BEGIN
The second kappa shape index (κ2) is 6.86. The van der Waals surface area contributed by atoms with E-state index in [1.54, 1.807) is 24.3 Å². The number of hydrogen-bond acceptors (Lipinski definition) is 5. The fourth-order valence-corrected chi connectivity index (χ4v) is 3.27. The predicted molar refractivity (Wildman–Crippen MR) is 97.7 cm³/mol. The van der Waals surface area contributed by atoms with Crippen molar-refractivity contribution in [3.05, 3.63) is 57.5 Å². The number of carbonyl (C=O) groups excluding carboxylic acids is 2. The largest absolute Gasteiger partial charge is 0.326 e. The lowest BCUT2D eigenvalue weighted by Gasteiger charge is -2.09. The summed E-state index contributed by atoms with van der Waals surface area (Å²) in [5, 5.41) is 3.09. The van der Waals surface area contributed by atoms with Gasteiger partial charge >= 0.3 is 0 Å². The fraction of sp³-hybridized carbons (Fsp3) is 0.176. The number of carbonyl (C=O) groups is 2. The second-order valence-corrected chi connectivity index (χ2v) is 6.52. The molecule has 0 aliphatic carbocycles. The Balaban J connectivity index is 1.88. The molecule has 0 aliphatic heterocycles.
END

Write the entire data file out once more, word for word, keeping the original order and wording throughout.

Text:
The second kappa shape index (κ2) is 6.86. The van der Waals surface area contributed by atoms with E-state index in [1.54, 1.807) is 24.3 Å². The number of hydrogen-bond acceptors (Lipinski definition) is 5. The fourth-order valence-corrected chi connectivity index (χ4v) is 3.27. The predicted molar refractivity (Wildman–Crippen MR) is 97.7 cm³/mol. The van der Waals surface area contributed by atoms with Crippen molar-refractivity contribution in [3.05, 3.63) is 57.5 Å². The number of carbonyl (C=O) groups excluding carboxylic acids is 2. The largest absolute Gasteiger partial charge is 0.326 e. The lowest BCUT2D eigenvalue weighted by Gasteiger charge is -2.09. The summed E-state index contributed by atoms with van der Waals surface area (Å²) in [5, 5.41) is 3.09. The van der Waals surface area contributed by atoms with Gasteiger partial charge >= 0.3 is 0 Å². The fraction of sp³-hybridized carbons (Fsp3) is 0.176. The number of carbonyl (C=O) groups is 2. The second-order valence-corrected chi connectivity index (χ2v) is 6.52. The molecule has 0 aliphatic carbocycles. The Balaban J connectivity index is 1.88. The molecule has 0 aliphatic heterocycles.